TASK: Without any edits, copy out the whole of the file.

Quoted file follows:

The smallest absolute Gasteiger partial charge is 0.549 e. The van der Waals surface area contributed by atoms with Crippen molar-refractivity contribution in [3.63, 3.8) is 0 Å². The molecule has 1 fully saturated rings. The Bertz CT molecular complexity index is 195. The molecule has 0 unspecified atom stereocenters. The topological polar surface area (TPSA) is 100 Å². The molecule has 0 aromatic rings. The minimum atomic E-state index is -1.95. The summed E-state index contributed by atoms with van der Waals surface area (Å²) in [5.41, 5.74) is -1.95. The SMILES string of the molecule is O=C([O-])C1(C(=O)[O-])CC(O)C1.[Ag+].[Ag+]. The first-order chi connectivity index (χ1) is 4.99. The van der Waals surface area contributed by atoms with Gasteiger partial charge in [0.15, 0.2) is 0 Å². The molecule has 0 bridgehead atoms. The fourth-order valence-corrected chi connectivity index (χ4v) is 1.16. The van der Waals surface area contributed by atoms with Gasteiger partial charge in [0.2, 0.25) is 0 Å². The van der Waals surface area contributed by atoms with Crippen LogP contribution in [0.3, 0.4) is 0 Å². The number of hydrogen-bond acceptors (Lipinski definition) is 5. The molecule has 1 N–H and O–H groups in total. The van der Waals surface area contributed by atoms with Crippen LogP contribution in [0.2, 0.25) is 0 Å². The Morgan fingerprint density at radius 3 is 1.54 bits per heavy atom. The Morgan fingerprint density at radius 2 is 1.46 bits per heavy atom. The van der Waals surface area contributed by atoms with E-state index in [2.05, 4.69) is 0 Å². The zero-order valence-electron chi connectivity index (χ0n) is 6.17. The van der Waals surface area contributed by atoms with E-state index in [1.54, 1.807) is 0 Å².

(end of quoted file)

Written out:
The smallest absolute Gasteiger partial charge is 0.549 e. The van der Waals surface area contributed by atoms with Crippen molar-refractivity contribution in [3.63, 3.8) is 0 Å². The molecule has 1 fully saturated rings. The Bertz CT molecular complexity index is 195. The molecule has 0 unspecified atom stereocenters. The topological polar surface area (TPSA) is 100 Å². The molecule has 0 aromatic rings. The minimum atomic E-state index is -1.95. The summed E-state index contributed by atoms with van der Waals surface area (Å²) in [5.41, 5.74) is -1.95. The SMILES string of the molecule is O=C([O-])C1(C(=O)[O-])CC(O)C1.[Ag+].[Ag+]. The first-order chi connectivity index (χ1) is 4.99. The van der Waals surface area contributed by atoms with Gasteiger partial charge in [0.15, 0.2) is 0 Å². The molecule has 0 bridgehead atoms. The fourth-order valence-corrected chi connectivity index (χ4v) is 1.16. The van der Waals surface area contributed by atoms with Gasteiger partial charge in [0.2, 0.25) is 0 Å². The van der Waals surface area contributed by atoms with Crippen LogP contribution in [0.3, 0.4) is 0 Å². The number of hydrogen-bond acceptors (Lipinski definition) is 5. The molecule has 1 N–H and O–H groups in total. The van der Waals surface area contributed by atoms with Crippen LogP contribution in [0.2, 0.25) is 0 Å². The Morgan fingerprint density at radius 3 is 1.54 bits per heavy atom. The Morgan fingerprint density at radius 2 is 1.46 bits per heavy atom. The van der Waals surface area contributed by atoms with E-state index in [2.05, 4.69) is 0 Å². The zero-order valence-electron chi connectivity index (χ0n) is 6.17. The van der Waals surface area contributed by atoms with E-state index in [1.54, 1.807) is 0 Å².